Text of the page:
Anatoly Starostin. Using ABBYY Compreno technology for solving various NLP-tasks
Bio: Anatoly Starostin is the Head of Semantic Analysis Group at ABBYY Russia. He holds a Master’s degree awarded by the Moscow State University (Faculty of Computational Mathematics and Cybernetics). He is currently working on a PhD thesis in the field of natural language syntactic parsing.
The presentation provides an overview of ABBYY Compreno, a linguistic technology on which ABBYY has been working for the past 15 years. Originally the technology was geared towards machine translation, and it is now being successfully applied to MT tasks (the technology is used to translate texts from English into Russian and from Russian into English). In developing ABBYY Compreno, ABBYY relied on detailed descriptions and modelling of a large number of natural language phenomena. The technology provides tools for creating formal morphological,
syntactic, and semantic descriptions.
The key feature that sets ABBYY Compreno apart from other MT and, more generally, NLP solutions is its scope—the technology employs an unprecedented number of integrated formal tools. The main objective of this presentation is to demonstrate how this set of solutions can be used as an all-purpose tool for tackling NLP tasks. It should be noted that some of the ABBYY Compreno components, such as algorithms and formal languages, have counterparts in the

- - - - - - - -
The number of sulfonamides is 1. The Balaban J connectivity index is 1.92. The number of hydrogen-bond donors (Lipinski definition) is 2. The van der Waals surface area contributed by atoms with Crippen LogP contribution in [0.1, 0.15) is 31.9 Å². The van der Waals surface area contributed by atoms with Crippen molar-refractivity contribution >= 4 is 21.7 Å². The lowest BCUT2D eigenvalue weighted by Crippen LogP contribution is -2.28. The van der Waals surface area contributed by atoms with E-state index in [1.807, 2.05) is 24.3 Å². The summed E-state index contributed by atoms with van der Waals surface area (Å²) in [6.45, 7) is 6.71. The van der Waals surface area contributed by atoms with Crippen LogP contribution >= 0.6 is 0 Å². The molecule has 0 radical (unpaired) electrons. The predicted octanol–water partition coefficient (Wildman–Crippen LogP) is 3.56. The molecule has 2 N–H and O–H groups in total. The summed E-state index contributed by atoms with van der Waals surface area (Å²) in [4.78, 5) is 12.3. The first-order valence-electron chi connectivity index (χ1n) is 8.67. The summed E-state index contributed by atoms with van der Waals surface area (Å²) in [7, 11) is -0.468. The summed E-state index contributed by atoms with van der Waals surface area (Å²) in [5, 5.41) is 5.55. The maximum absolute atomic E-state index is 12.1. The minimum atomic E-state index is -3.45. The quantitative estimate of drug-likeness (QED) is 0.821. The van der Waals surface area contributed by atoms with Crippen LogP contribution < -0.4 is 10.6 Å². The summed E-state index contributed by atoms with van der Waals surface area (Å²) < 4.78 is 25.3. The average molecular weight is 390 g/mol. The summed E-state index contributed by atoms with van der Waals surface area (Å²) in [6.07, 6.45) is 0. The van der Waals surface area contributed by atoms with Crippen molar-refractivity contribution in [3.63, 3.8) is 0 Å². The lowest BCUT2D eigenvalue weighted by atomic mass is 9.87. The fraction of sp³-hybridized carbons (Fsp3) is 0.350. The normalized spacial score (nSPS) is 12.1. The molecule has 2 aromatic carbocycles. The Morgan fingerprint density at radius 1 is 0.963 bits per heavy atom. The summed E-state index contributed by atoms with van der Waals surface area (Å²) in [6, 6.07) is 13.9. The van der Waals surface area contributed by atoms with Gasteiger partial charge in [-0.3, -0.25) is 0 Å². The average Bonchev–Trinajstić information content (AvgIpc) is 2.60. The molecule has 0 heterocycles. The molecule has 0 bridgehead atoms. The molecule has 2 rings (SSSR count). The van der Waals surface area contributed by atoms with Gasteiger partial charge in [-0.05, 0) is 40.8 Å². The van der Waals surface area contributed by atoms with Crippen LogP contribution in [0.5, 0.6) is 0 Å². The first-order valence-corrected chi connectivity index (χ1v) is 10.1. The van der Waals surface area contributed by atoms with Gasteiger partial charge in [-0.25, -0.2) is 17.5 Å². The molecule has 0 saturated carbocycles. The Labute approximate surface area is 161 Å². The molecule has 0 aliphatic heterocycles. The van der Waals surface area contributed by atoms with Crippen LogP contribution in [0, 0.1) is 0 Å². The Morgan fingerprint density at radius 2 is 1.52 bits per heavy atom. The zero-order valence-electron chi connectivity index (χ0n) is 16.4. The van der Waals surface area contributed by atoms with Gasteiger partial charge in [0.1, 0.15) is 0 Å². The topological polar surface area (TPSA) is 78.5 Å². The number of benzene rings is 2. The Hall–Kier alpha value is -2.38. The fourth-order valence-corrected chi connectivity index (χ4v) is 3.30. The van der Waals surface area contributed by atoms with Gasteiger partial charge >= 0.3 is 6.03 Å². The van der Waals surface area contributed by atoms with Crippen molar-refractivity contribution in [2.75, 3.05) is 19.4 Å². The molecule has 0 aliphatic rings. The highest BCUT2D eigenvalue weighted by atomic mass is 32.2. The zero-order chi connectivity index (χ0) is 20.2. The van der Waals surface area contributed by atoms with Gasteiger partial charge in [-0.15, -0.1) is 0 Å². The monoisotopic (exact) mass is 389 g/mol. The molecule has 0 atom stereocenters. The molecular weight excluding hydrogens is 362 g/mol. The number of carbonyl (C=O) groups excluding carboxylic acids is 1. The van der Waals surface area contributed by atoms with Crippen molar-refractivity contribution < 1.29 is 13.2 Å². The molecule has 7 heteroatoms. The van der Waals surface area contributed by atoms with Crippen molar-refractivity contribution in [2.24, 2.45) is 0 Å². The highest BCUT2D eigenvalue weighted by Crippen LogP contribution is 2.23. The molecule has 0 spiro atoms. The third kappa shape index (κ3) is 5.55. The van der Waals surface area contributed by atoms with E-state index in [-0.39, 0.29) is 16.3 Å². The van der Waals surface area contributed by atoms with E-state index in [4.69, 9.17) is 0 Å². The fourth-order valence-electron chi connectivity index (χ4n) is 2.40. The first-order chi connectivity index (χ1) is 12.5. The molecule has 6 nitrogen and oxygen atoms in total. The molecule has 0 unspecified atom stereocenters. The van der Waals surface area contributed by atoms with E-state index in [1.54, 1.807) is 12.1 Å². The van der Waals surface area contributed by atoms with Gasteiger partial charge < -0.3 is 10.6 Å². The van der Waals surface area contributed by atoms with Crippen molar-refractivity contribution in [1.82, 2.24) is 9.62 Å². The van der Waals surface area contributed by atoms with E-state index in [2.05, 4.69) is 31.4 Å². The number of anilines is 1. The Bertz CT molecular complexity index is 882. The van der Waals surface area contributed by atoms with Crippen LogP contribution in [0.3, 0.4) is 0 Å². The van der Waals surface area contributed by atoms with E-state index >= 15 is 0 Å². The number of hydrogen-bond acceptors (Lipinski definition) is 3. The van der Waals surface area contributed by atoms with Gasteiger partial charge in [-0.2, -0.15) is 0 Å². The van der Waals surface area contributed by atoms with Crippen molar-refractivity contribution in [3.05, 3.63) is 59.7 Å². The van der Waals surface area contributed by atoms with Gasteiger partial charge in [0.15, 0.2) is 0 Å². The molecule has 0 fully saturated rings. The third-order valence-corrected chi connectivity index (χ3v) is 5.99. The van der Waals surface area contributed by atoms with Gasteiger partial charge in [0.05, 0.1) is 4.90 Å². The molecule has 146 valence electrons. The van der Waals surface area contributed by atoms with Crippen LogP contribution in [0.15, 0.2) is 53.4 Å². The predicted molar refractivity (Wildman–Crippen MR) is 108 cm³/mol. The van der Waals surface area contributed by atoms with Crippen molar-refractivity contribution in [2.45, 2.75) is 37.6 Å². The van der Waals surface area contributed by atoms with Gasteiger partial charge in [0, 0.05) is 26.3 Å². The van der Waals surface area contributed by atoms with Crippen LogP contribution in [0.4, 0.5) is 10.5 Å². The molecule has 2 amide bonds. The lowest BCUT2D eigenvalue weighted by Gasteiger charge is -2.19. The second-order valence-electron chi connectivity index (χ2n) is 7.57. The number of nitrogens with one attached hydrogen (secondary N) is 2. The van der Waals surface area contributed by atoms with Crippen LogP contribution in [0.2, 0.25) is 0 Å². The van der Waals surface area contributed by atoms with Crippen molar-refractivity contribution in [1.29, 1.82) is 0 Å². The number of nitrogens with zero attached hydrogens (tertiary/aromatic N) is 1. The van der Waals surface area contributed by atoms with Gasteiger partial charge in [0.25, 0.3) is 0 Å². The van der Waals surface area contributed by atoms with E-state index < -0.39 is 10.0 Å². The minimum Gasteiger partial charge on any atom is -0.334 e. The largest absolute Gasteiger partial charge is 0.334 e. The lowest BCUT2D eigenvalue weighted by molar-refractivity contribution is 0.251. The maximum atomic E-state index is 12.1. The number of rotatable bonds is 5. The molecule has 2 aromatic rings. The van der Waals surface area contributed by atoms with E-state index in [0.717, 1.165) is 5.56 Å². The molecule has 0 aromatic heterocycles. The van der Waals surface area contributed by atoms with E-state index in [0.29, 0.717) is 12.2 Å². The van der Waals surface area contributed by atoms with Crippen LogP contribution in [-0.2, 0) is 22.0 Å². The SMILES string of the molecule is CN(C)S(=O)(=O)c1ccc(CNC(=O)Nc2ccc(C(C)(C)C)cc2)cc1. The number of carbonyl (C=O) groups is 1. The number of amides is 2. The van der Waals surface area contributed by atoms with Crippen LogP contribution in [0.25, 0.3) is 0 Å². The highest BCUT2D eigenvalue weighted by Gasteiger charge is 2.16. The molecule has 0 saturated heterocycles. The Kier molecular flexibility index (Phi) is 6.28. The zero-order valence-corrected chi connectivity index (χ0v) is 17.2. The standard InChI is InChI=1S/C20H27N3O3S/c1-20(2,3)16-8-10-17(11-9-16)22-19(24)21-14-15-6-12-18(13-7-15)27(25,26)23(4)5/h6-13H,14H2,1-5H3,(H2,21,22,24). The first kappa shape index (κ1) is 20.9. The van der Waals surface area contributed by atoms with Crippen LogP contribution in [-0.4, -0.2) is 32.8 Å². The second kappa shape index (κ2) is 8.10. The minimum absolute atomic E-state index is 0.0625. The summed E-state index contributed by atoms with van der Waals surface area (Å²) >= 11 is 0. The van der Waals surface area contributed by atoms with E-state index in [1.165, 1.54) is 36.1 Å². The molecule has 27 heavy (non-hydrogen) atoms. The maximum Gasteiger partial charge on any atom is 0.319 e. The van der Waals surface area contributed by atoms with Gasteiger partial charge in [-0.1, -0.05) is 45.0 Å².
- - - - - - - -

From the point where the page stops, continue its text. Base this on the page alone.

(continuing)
literature. References to those will be made during the presentation.
The following ABBYY Compreno components will be dwelt upon:
- Language-independent hierarchy of semantic classes (notions)
- Syntactic-semantic analysis mechanism
- Use of non-tree links in syntactic-semantic analysis
- Handling word combinations
- Handling ellipsis
In the final part of the presentation, we will explore the possible applications of ABBYY to text processing tasks other than machine translation.